Illuminating the way of citizenship

Now that I have set aside my cloak of public office and have returned to the rank of ordinary citizen, it might be useful to consider exactly what some of the responsibilities of citizenship happen to be.

While serving as a councilman, I had the experience of being confronted by confused or angry citizens on many more than one occasion. Often, the confusion or anger was prompted by feelings of being “left out” of the process of decision-making, or feeling uninformed. Frequently citizens would complain that they had “never been told,” or “had never heard,” or “had just found out” about one thing or another. Occasionally this was about a policy decision affecting the entire community, but generally comments like these were voiced in response to an event happening “next door” or “in the neighborhood.” There seems to be an attitude among the citizens that it is government’s responsibility to personally inform each and every interested party about each and every decision that might possibly affect anyone. Notices and articles in the newspapers, mailings to neighbors, postings in the neighborhood; none of these seem to be enough.

Public participation improves the workings of government by making it more responsive and accountable. Most citizens will not regularly attend such meetings, but there are some alternatives. The new cable television channel that will provide live broadcasts of city meetings will help, but those who watch broadcasts cannot participate in the proceedings. Perhaps a “high-tech” public e-mail “feed” during meetings for questions and comments can be implemented. A “low-tech” solution is for neighborhoods to organize committees and find citizens who will regularly attend meetings. Moreover, service clubs, church groups, non-profits and other such organizations can send members to attend and report back to their group about what is going on in Sonoma.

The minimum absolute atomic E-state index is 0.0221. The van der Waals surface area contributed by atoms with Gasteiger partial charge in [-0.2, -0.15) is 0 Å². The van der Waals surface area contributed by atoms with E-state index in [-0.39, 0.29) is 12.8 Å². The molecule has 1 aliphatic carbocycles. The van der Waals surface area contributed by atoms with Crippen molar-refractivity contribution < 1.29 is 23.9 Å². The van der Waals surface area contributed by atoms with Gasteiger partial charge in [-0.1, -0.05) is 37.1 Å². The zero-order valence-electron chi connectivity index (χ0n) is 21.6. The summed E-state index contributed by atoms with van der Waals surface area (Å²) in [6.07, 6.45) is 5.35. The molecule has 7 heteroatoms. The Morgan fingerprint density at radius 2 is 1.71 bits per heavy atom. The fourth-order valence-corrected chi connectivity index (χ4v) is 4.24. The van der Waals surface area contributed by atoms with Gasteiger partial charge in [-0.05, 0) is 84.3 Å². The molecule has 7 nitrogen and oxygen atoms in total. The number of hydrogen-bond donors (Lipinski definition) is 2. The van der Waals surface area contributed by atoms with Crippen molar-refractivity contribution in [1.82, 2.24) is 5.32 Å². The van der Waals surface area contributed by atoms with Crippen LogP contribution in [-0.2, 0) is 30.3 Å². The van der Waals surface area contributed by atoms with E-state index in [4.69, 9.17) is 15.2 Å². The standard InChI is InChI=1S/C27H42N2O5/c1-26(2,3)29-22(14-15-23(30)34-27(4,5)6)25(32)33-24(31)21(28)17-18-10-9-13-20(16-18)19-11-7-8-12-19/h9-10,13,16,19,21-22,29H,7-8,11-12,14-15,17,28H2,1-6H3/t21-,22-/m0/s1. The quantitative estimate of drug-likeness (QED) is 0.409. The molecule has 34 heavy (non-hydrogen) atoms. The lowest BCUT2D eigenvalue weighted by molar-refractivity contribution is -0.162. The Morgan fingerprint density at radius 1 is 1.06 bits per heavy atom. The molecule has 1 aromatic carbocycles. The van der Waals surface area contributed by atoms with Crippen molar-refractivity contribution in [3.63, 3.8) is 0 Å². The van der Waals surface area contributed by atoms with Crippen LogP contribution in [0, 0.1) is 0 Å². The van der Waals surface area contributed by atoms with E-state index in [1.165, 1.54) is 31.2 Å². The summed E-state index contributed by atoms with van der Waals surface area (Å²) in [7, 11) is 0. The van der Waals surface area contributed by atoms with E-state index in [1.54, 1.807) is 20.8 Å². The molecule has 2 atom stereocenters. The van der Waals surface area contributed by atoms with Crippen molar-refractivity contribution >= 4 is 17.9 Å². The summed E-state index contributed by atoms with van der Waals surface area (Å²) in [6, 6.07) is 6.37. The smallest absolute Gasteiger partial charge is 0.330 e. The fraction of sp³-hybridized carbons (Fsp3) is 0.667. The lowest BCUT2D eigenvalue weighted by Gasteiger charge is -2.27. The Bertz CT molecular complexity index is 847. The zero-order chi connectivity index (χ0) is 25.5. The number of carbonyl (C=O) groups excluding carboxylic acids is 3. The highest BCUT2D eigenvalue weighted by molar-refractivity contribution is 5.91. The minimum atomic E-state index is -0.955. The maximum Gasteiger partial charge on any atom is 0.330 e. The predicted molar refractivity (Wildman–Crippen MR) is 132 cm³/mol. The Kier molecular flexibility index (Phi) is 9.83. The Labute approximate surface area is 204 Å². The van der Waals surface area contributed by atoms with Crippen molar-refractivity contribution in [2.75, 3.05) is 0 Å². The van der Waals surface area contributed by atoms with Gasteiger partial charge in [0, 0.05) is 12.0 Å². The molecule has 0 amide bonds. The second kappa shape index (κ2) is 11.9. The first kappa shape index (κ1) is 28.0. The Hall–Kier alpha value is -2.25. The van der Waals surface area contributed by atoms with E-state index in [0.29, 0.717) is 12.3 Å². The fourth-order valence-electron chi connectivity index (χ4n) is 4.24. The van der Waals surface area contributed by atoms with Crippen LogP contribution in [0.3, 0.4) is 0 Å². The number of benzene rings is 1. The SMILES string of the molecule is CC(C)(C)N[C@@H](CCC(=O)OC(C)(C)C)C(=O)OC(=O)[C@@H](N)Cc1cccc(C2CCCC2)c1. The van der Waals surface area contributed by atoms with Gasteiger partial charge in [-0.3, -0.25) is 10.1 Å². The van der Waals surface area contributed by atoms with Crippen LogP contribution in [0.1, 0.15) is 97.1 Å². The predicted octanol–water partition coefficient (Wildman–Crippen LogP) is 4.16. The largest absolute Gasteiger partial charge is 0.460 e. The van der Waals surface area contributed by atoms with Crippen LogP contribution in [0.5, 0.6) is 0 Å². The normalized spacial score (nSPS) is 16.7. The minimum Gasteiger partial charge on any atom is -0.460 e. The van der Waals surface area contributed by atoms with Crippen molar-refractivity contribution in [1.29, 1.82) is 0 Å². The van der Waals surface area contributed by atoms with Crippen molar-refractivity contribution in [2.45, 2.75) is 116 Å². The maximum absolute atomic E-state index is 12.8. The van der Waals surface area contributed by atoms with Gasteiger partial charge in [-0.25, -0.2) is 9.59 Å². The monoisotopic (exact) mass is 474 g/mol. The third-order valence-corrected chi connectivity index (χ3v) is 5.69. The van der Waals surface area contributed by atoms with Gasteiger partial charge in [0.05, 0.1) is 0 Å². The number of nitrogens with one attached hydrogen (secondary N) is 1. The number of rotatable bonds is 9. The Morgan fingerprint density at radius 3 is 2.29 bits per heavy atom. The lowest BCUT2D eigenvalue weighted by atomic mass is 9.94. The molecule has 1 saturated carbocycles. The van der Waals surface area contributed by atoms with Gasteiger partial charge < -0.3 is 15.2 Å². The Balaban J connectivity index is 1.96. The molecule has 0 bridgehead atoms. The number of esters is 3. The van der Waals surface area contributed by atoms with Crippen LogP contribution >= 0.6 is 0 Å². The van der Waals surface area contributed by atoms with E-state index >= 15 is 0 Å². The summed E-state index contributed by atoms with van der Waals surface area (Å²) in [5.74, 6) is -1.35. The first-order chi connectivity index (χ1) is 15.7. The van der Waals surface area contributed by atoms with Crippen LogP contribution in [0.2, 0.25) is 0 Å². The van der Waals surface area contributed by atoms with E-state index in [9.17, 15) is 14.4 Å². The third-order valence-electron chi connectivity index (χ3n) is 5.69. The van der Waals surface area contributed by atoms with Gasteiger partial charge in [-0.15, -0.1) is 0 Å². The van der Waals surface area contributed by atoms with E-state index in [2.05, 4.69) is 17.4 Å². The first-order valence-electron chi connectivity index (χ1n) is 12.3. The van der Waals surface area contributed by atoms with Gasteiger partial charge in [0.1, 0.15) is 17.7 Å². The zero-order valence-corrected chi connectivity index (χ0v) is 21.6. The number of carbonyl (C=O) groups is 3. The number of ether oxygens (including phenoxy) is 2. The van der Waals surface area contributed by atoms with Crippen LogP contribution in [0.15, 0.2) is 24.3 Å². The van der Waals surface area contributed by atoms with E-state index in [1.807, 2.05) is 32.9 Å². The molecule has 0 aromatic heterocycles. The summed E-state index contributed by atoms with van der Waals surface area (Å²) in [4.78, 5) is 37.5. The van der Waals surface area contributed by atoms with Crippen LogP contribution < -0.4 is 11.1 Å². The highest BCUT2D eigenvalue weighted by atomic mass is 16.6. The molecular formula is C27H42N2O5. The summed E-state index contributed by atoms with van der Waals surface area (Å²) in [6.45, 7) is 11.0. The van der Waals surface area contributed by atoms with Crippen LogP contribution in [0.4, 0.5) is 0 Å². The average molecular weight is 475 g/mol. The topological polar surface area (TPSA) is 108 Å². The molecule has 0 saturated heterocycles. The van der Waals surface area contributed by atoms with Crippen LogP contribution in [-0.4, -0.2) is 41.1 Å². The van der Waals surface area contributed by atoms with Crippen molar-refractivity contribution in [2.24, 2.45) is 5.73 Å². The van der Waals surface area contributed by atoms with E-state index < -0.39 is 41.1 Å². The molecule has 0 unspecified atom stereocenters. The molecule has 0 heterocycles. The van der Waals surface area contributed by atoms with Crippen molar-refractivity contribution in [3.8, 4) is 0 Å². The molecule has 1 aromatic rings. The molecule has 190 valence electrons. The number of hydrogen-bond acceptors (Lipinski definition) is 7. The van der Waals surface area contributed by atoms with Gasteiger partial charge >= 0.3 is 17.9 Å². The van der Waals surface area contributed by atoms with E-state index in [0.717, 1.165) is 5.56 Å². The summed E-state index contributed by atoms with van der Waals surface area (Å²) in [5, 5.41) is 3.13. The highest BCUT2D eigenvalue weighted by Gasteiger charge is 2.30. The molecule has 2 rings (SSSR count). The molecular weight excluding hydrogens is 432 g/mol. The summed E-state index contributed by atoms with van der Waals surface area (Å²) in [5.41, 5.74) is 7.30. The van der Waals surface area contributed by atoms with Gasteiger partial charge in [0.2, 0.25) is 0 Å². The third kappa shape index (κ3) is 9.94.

Sustaining citizen engagement in the workings of government has been a long-term problem. The Sonoma Valley Hospital, for example, has been in serious trouble for years; until the recent election, the community had to go begging for people to run for the board. Board seats were often filled by appointment as a consequence of the lack of any candidates whatsoever. Until the issue of a new hospital surfaced, the hospital board meetings were only lightly attended by the public.

The same is true, frankly, of city council meetings, and most commission meetings. In general, it seems Sonoma’s citizens are too busy, disinterested or distracted to pay close attention to government. Some say, that’s why we have newspapers, but newspapers are no substitute for actual participation.

Here’s the point: citizenship requires accepting responsibility for taking action to stay informed and involved. Government will fulfill its legal requirements for meeting notices and postings of agendas, but does not have the resources to do much more. Being an effective and responsible citizen takes effort, but as the old saying goes, “you get back what you put in.” Citizenship is a job we all hold. We can participate in solving the problems and challenges facing our community and help craft “win-win” solutions, or we can sit on the sidelines and blame government for everything we don’t like.

Ultimately, as citizens, whether we choose to be “winners” or a “whiners” is entirely up to us.